This event and collaboration has 

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Engaging the Text: Literary Marginalia in the Berg Collection

As Edmund Blunden's biographer tells it, the poets Edmund Blunden and Siegfried Sassoon sat down together on the night of November 7, 1929 to annotate a book. That book was Robert Graves’ memoir Goodbye to All That, and their notes were anything but laudatory.

Graves had published Goodbye to All That, an account of his early years and service in the first world war, to critical acclaim earlier that year.  Blunden and 

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Rain Taxi featured at next Periodically Speaking: Focus on Poetry

"The Poet as critic" is the topic for the next Periodically Speaking: Focus on Poetry event and we'll appropriately be featuring the Mineapolis-based journal Rain Taxi. Rain Taxi is an eclectic, thoughtful publication, filled to the brim four times a year with literary criticism, interviews and reviews of poetry, non fiction & graphic novels. Although it covers the spectrum of American publishing at its heart are small 

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Terry Southern and Voltaire: The Lost Art of Blasting Smugness

Enter Candy Christian: Candide's Sexpot Alter-Ego 

"The story I have in mind is in the tradition of Candide, with a contemporary setting, the protagonist an attractive American girl, Candy, an only child of a father of whose love she was never quite sure, a sensitive progressive-school humanist who comes from Wisconsin to New York's lower-east side to be an art student, social worker, etc. and to find (unlike her father) 'beauty in mean places.' — Terry Southern, in a 1956 letter to notorious French publisher of 'erotic' novels Maurice Girodias, about his proposed ... Read More ›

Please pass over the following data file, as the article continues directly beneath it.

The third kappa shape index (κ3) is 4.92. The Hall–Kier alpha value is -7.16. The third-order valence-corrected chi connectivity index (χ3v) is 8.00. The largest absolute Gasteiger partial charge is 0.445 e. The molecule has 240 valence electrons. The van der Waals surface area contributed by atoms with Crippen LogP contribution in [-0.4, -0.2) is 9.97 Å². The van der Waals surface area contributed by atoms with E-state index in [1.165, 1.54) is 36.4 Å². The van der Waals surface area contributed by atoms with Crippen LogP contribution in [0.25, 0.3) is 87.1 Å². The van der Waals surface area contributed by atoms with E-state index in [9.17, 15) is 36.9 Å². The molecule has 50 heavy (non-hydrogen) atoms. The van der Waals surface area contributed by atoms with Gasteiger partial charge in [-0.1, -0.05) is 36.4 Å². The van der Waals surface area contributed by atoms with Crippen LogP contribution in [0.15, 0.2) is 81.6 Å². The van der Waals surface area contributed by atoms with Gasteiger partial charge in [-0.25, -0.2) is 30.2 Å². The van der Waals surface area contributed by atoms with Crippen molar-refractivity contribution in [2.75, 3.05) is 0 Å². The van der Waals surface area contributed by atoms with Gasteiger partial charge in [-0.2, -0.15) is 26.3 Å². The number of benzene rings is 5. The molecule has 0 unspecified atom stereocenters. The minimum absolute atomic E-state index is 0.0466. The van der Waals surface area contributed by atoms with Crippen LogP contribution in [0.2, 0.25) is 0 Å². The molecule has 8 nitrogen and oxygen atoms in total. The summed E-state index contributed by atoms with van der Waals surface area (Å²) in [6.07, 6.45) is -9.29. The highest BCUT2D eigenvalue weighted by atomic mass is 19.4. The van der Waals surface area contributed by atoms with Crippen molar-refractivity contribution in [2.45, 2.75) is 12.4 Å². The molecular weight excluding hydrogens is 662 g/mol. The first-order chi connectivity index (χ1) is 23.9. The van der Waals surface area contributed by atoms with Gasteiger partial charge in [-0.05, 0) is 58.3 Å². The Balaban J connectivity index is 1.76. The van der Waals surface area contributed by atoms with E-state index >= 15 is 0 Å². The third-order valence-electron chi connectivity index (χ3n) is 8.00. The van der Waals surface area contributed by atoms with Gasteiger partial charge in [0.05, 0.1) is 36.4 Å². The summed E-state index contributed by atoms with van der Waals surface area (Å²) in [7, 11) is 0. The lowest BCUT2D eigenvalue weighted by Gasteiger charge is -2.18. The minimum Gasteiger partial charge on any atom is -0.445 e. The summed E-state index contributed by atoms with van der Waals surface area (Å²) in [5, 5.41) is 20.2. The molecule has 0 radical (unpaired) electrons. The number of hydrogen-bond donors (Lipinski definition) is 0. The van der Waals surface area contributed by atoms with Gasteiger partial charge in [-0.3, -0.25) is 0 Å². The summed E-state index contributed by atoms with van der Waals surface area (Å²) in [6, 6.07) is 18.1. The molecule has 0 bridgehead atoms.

Wilbur, the Translator

In Chapter 18 of Candide, our hero and his valet Cacambo arrive in the utopian kingdom of El Dorado, where the streets glitter with precious stones. The people of El Dorado speak Cacambo's mother tongue, a Peruvian dialect indecipherable to Candide, and Cacambo becomes the sole communicator and interpreter. Candide relies on his valet to communicate with the natives of this strange and beguiling country.

The travelers are invited to dine at the King's palace. The dinner proceeds merrily, led by their affable royal 

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J.D. Salinger (1919-2010)

The death of  J.D. Salinger was announced this afternoon.  Salinger, the creator of the inimitable Holden Caulfield, was 91 years old.